What follows is the transcript of a video extract taken from ‘From The Trouble with Numbers’ broadcast on BBC2 Thursday 30th January (further information available on http://www.bbc.co.uk/education/cmi/tblnum.htm) that formed the basis of the discussions with maths education colleagues mentioned earlier. The task I set to focus our viewing of the video was to reveal the power that may not initially be on view and to consider the questions –
Curriculum project leader comment: In order to convince our teachers that they can actually do this we felt it important to provide them with precise lesson plans, so that we have in our document quite clear-cut lessons that, in fact, indicate to the teacher what they should be doing, what they should be covering in each of the lessons with their classes.
Commentator: Following the example of Hungary every lesson starts with the previous day’s homework. Any problems children had are sorted out in front of all the class and only then do they move on to that day's lesson.
Teacher comment: The first day we introduced this particular scheme into year 10, one of the children said 'This is the hardest day's maths I've ever done in my life'. and that was because she knew that for the whole lesson she had to keep on task and couldn't have 2 minutes rest while I wasn't watching her while I was attending to somebody else.
Scenes from the start of a lesson
Teacher: Right I want now to go through any of the questions people had difficulty with. Who would like to come up and put any angle in there on B?
Teacher comment: It's very demanding for the teacher because you are in control for the whole lesson and you are having to answer questions that are unexpected questions where as if you set an exercise for children to do for 10 minutes say you have 10 minutes thinking time to get yourself organised for the next bit and you don't have that kind of break in these kind of lessons.
Pupil A comment: If you are up at the board then you don't have to know exactly what you are on about but you've got to have a good idea ’cos you've got the whole of the class that are there to help you. So you've got like 32 teachers instead of one.
A right-angled triangle is drawn on board with sides marked 6 and 8.
Pupil A goes up to board and writes c2 = a2 + b2
Pupil A: Your hypotenuse is always opposite the right angle
Pupil A: so... (and writes on board marking one side as 'hyp')
Teacher: Do you want to put your values in now, into your equation?
Pupil A writes on board c2 = 82 + 62
Derek: no shouldn't it..
Teacher: (to Derek) go on ...yeah... tell her
Pupil A: so 8 squared is 64 (and writes on board c2 = 64 + 36)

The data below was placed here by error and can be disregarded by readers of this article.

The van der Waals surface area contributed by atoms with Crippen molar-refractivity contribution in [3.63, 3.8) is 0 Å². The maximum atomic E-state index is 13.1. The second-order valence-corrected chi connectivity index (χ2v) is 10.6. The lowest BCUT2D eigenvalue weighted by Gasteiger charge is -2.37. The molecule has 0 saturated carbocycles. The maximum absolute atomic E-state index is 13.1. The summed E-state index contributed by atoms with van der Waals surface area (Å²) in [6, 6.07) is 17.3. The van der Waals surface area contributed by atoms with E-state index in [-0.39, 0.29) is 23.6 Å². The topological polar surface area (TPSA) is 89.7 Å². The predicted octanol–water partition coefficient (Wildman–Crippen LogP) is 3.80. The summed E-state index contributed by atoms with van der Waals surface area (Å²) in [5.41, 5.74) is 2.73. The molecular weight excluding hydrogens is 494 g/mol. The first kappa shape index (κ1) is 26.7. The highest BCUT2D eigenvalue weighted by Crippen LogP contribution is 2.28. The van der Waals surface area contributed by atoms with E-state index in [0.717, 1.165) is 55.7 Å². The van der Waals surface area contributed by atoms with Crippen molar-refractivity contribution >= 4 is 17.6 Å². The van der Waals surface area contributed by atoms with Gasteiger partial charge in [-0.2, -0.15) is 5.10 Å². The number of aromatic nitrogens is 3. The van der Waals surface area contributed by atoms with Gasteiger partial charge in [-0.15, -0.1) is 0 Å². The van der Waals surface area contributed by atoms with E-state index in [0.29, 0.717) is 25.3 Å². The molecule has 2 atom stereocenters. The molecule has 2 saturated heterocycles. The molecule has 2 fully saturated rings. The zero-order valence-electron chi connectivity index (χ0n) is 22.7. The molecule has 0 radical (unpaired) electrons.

Derek: It's not c squared - shouldn't that be c equals 64 + 36
Pupil A: that's c squared
(affirmative mutters of c2, c2 from other pupils )
Pupil A now writes c2 = 100 on board
Teacher: I think that you are out voted on that one, Derek
Teacher: Just a minute. We'll talk about it in a minute.
Commentator: Teaching thirty or so students is always a challenge for the person in charge.
Pupil A continues by writing something we don't see on the video then c = 10
Teacher: do you all agree with that...?
Class chorus: yeah
Teacher: right, there's just one little thing wrong with it and that's that we shouldn't have had that square root of 100 there. We write....
She rubs a line off the board and writes the square root symbol] c = 10
The video extract can be treated as a piece of text. There are different ways in which we may read it. Multiple discourses can be drawn out and we each choose the one/s with which we work. The strategy we used was to look at the event in the detail, at the acts and the setting, and see what is highlighted for each of us. We have to bear in mind ‘the trick of power/knowledge to conceal itself’ and so have to work carefully with the ‘microphysics of power’ (Foucault 1977) wherein forms of licence come about. It is this care that gives value to working with a video clip in this way (without denying the many things that we do not and cannot know, such as whether the teacher moved on to some quite different style of working, and that new accounts may have altered our readings). The task is not to try to establish the truth, to tell the one story that fits.
I give here a brief collage of power themes - it is uneven, incomplete, fragmentary and overlapping - taken from colleagues’ contributions to the discussion after viewing the video clip. These select detailed acts and utterances that may initially seem unimportant or slight but could reveal the workings of power and the conditions of existence of the relations here. The extracts point to what meaning ‘power ... brings into play relations’ might bring to this context and give some formulations of the exercising of power and the creation of knowledge.
I have included further reference to Foucault’s work as seemed appropriate.
- it deviated just a tiny bit from ‘the right way’.
That adds emphasis to there only being one way to do it.’
The teacher’s and pupils’ form of speech was ‘this is a right angled triangle’, ‘this is opposite to this’, ‘this one is the hypotenuse’. Consideration of questions like ‘what if it wasn’t a right angled triangle?’ were not legitimate. What sort of questions would have been legitimate?
It might be important to ask what generated this anxiety about questions for the teacher. What might the pupils have asked ( of her ) in that situation that she wouldn’t have understood or been prepared to deal with?
The difficulty is not with the teacher or the homework. Perhaps I should consider my teaching as poor if not all the pupils couldn’t understand. But, this way of thinking does not appear to be entertained.
Moreover, the curriculum devisors appear as legitimating her position. She seemed to feel she was absolutely right in what she was doing because she appeared to have been told that this was the right way. Is that odd? She wasn’t responding to the students; she was responding to the curriculum.
This removed from her the possibility that there could be difficulties with her teaching. ‘They’re not understanding, and so I need to consider how I can do my job differently to improve this’ wasn’t a legitimate part of her thoughts.